My understanding of polymorphism

  • (2 Pages)
  • +
  • 1
  • 2

18 Replies - 1112 Views - Last Post: 04 July 2012 - 09:16 AM Rate Topic: -----

#1 Beweren   User is offline

  • New D.I.C Head

Reputation: 0
  • View blog
  • Posts: 23
  • Joined: 25-September 11

My understanding of polymorphism

Posted 02 July 2012 - 08:36 AM

Hello everybody.

I have a very specific problem, which leads to the more fundamental understanding of the polymorphism - At least I think so.

I am making a employee-handling program from an assignment in a book. I am to make a superclass or should I say interface called Employee. This superclass has three child-classes which has some additional member variables.

In my main file, I keep the employees in a vector (vector<Employee>) variable. At some point I want to make it possible to delete employees from the vector.

The way I wanted to do that is to print out the containment of my vector, and then let the user pick the employee to be deleted.

Employee.h
#ifndef EMPLOYEE_H
#define EMPLOYEE_H

#include <string>
#include <iostream>
#include <fstream>

class Employee
{
    public:
		virtual ~Employee();

    protected:
        Employee();
		void informMeNow();
		void printToFile(std::ostream& file);
        
        std::string eFirstname;
        std::string eLastname;
        int eSalary;

        

    private:
};

#endif // EMPLOYEE_H



This header has no interesting implementation.

One of the subclasses header file:
Engineer.h:
#pragma once
#include "employee.h"

enum engineerType {mechanical, electric, software};

class Engineer : public Employee
{
	public:
		Engineer(void);
		~Engineer(void);

		void informMeNow();
		void printToFile(std::ostream& file);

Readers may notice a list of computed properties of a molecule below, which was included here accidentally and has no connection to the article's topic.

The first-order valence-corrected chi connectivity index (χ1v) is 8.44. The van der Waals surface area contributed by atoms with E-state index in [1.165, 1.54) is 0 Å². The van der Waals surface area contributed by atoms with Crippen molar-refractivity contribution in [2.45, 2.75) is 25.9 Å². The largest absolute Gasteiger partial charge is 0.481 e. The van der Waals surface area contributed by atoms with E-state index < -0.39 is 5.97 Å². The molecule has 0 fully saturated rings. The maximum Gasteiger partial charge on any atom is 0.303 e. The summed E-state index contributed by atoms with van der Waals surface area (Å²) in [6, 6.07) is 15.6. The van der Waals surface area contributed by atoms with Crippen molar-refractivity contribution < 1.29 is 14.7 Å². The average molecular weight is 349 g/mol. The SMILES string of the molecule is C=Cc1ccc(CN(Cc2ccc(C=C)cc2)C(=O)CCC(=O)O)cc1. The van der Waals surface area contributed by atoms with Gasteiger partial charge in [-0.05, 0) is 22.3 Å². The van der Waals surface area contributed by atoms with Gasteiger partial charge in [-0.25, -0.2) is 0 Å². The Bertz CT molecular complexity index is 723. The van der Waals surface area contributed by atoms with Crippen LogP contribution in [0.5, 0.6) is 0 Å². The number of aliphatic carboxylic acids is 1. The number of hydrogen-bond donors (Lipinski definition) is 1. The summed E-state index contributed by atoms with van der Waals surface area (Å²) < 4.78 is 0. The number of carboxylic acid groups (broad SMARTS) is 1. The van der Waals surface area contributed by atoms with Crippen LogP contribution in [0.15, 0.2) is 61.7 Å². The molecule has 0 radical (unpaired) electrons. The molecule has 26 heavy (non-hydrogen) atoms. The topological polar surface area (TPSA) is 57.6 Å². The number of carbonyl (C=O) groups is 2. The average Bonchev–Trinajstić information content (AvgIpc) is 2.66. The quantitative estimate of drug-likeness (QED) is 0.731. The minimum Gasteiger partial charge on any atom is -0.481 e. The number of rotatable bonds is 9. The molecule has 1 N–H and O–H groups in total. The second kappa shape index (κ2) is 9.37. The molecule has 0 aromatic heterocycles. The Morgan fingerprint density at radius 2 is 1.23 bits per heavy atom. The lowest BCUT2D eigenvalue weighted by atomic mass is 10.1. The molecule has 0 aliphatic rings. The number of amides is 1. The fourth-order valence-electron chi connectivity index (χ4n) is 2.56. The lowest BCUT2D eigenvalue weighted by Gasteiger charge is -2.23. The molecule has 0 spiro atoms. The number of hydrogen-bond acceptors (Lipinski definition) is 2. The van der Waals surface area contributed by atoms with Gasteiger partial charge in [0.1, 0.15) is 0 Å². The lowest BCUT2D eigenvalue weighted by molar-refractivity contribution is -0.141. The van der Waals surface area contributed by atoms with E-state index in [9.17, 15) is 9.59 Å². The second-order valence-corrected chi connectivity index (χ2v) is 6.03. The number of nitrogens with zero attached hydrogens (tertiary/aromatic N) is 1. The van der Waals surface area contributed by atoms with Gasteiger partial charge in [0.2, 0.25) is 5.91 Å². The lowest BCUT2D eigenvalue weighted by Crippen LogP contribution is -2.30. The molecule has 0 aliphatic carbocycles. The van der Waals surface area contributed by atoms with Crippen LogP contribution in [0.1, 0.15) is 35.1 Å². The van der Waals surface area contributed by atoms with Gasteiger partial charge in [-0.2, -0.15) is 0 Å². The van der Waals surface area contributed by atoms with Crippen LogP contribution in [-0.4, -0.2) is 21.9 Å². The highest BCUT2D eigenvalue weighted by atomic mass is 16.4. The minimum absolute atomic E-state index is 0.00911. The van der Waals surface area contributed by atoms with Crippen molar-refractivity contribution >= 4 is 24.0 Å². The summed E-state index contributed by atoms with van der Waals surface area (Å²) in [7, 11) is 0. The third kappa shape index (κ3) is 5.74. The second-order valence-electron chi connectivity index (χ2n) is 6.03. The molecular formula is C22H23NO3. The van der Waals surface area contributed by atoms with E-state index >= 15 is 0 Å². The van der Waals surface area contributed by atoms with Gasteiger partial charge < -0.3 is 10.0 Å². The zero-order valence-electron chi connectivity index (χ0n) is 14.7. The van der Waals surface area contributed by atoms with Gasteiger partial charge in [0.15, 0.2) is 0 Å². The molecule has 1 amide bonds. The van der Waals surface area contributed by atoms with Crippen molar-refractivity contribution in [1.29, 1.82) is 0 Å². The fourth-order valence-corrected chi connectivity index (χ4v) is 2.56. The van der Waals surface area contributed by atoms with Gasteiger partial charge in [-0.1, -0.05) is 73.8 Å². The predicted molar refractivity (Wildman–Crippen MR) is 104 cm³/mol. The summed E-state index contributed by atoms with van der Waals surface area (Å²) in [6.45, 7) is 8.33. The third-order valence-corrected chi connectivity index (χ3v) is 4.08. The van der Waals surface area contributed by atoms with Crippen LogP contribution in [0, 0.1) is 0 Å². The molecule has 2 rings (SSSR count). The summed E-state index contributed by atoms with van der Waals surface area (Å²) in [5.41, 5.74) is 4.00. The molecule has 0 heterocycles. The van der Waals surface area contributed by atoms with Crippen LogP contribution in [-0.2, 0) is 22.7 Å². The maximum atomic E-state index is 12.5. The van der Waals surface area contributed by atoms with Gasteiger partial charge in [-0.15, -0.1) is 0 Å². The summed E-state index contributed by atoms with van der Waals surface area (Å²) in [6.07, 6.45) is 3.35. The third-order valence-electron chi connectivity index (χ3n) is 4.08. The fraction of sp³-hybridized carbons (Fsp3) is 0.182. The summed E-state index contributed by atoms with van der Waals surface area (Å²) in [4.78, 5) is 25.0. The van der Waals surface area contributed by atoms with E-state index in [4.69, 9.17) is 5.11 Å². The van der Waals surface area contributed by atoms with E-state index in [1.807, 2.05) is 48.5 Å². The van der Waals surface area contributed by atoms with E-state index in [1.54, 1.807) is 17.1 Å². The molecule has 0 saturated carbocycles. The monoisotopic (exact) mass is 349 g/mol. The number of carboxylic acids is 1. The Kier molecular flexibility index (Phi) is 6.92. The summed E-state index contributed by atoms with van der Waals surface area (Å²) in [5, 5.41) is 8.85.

private:
		engineerType engType;
		bool knowsCpp;
		int yearsOfExperience;

};



The Engineers implementation:
Engineer.cpp:
#include "Engineer.h"

using namespace std;

Engineer::Engineer(void)
{
	int choice = 0;

	while(choice < 1 || choice > 3)
	{
		cout << "Engineer is either mechanical, electric or software. Enter 1, 2 or 3: "; cin >> choice;
		switch(choice)
		{
		case 1:
			engType= mechanical;
			break;

		case 2:
			engType= electric;
			break;

		case 3:
			engType = software;
			break;

		default:
			cout << "You dumbfuck!" << endl;
			cout << "You need to enter one of three numbers! don't bug me again!" << endl;
			cout << "Try again!" << endl;
			break;
		}
	}

	cout << "How many years of experience does this engineer have?: "; cin >> yearsOfExperience;
	cout << "Does this engineer know c++? 'true' or 'false': "; cin >> knowsCpp;
	


}


Engineer::~Engineer(void)
{
	//No dynamic memory to free
}

void Engineer::printToFile(ostream& file)
{
	file << "------------------------------------------------" << endl;
	file << "Name: " << eFirstname + " " + eLastname << endl;
	file << "Salary: " << eSalary << endl;
	file << "This engineer handles the " << engType << " area" << endl;
	file << "This enginner knows C++: " << knowsCpp << endl;
	file << "This engineer has " << yearsOfExperience << " years of experience." << endl;